Argentine Red Wines
Malbec. Lots of Malbec…offering gorgeous brambly fruit, whether fresh and unoaked or dense and given barrel-ageing in new barrels.
Malbec’s original home is in south-west France, and specifically in the appellation of Cahors. There (known as Cot) it makes a strongly flavoured wine which is, all too often, tannic, rustic and needs several years ageing to show its best. Introduced to Argentina in the last third of the 19th century, Malbec, like Carmenère in Chile, delivers much better wine when transplanted than in its homeland.
Malbec gives a forward, perfumed wine with delicious brambly fruit, and with real stuffing, character and ageing potential too. It blends well too: the addition of a little Cabernet Sauvignon, for example, lends more structure for keeping; and Syrah can give spice and blackcurrant notes. The great advantage Argentina has over new world rivals like Chile and South Africa is a high proportion of old vine plantings.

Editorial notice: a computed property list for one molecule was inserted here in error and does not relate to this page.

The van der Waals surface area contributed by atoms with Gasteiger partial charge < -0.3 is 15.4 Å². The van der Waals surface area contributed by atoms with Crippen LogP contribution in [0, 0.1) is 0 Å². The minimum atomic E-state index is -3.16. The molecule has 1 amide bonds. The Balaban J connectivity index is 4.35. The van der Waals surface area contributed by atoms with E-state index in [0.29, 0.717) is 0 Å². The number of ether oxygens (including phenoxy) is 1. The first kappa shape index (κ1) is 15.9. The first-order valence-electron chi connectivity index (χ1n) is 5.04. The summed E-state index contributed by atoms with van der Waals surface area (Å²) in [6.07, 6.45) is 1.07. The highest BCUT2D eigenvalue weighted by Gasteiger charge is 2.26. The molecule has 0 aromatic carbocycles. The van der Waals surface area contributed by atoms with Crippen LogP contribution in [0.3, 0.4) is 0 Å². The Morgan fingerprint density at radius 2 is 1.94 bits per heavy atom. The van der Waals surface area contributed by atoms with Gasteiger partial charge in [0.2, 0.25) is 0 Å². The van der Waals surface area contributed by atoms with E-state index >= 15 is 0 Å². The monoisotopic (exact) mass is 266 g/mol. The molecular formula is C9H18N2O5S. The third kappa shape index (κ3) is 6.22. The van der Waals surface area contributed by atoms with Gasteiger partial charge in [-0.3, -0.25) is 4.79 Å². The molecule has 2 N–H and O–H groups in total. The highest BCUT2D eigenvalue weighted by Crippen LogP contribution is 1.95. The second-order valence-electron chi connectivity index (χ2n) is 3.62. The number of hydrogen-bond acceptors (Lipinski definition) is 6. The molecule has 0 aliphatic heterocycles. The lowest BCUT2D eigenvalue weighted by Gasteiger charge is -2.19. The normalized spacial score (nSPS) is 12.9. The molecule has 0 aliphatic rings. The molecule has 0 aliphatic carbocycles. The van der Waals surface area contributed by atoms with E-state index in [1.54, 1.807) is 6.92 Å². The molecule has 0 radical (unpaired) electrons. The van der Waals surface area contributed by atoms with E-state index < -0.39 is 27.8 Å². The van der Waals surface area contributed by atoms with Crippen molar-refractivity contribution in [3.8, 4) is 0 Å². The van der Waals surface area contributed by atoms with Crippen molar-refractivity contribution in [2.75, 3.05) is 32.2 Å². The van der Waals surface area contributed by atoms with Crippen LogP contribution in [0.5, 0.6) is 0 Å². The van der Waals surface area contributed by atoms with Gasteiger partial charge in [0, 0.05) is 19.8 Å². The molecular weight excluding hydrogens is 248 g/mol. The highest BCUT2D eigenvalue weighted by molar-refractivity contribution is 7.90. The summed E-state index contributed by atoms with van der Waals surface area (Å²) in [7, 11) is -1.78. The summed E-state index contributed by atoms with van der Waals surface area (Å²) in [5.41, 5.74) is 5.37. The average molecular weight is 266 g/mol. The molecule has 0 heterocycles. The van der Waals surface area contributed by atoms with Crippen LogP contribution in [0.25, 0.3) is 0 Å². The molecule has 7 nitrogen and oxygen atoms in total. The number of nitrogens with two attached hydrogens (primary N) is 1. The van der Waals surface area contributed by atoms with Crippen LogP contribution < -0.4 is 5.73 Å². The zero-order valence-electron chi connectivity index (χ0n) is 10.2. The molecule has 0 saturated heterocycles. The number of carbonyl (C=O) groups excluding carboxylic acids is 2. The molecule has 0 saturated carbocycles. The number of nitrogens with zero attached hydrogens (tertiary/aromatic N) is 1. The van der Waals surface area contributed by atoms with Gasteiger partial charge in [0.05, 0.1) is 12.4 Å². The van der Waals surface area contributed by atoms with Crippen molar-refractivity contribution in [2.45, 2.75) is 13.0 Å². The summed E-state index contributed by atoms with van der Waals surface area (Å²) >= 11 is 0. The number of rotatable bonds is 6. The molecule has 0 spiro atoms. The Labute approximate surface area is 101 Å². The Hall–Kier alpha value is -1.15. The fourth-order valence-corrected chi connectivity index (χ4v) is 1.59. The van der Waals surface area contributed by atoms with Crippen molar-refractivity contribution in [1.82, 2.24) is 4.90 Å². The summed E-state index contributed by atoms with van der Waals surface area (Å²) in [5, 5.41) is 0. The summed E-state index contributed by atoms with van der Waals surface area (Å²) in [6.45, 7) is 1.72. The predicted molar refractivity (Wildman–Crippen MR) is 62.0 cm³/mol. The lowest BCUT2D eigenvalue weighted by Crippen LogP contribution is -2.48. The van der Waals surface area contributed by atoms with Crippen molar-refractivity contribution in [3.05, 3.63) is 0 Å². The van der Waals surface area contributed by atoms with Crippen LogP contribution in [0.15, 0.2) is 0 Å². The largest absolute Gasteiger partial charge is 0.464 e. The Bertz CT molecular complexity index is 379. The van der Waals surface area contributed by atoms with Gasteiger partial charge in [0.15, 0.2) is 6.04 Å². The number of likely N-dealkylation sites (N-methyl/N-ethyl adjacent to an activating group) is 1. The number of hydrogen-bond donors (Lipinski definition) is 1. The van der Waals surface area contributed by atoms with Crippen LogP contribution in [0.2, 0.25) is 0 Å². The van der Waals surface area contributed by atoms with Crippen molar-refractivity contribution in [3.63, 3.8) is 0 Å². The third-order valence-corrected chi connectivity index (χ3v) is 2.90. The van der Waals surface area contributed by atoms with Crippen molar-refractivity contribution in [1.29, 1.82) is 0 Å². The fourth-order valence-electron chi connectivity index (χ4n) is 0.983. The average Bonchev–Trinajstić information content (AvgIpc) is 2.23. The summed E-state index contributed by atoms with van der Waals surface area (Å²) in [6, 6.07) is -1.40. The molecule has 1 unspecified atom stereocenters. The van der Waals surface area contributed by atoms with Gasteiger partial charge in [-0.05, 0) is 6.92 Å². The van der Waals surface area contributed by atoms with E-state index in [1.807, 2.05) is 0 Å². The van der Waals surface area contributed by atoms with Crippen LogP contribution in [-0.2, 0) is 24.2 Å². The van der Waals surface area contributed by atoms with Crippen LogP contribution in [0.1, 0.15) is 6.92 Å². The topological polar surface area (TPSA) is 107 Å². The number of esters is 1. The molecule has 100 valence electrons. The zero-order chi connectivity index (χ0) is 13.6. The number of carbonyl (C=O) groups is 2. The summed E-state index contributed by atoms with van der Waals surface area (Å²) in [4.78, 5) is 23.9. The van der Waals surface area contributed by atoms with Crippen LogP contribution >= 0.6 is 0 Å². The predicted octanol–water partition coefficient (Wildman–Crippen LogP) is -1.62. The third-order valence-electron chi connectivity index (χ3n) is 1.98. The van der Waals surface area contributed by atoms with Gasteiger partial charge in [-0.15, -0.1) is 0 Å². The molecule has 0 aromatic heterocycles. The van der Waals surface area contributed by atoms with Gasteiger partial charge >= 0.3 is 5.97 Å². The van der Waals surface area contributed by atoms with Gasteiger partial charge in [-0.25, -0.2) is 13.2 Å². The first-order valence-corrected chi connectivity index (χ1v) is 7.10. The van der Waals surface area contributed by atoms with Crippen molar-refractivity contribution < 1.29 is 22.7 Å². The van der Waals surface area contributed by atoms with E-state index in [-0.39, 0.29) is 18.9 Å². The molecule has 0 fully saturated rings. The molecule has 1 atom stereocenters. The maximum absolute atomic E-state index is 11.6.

The second most important red grape in the country is Bonarda. We now know that Bonarda is genetically the same as an obscure Savoie variety called Douce Noire (and no relation at all to Bonarda Piemontese). Just as with Malbec, this grape has proved far more successful in Argentina than in its much cooler home. From old vines in can make a bittersweet, black-fruited, rather Italianate wine.
Argentina is a hot and dry country. As a result altitude is very important in preserving finesse in their wines: most vineyards around Mendoza, the premier wine region, for example are at 800-1300 metres. New volume plantings - of both Malbec and Syrah / Shiraz - on lower sites often do not give great results.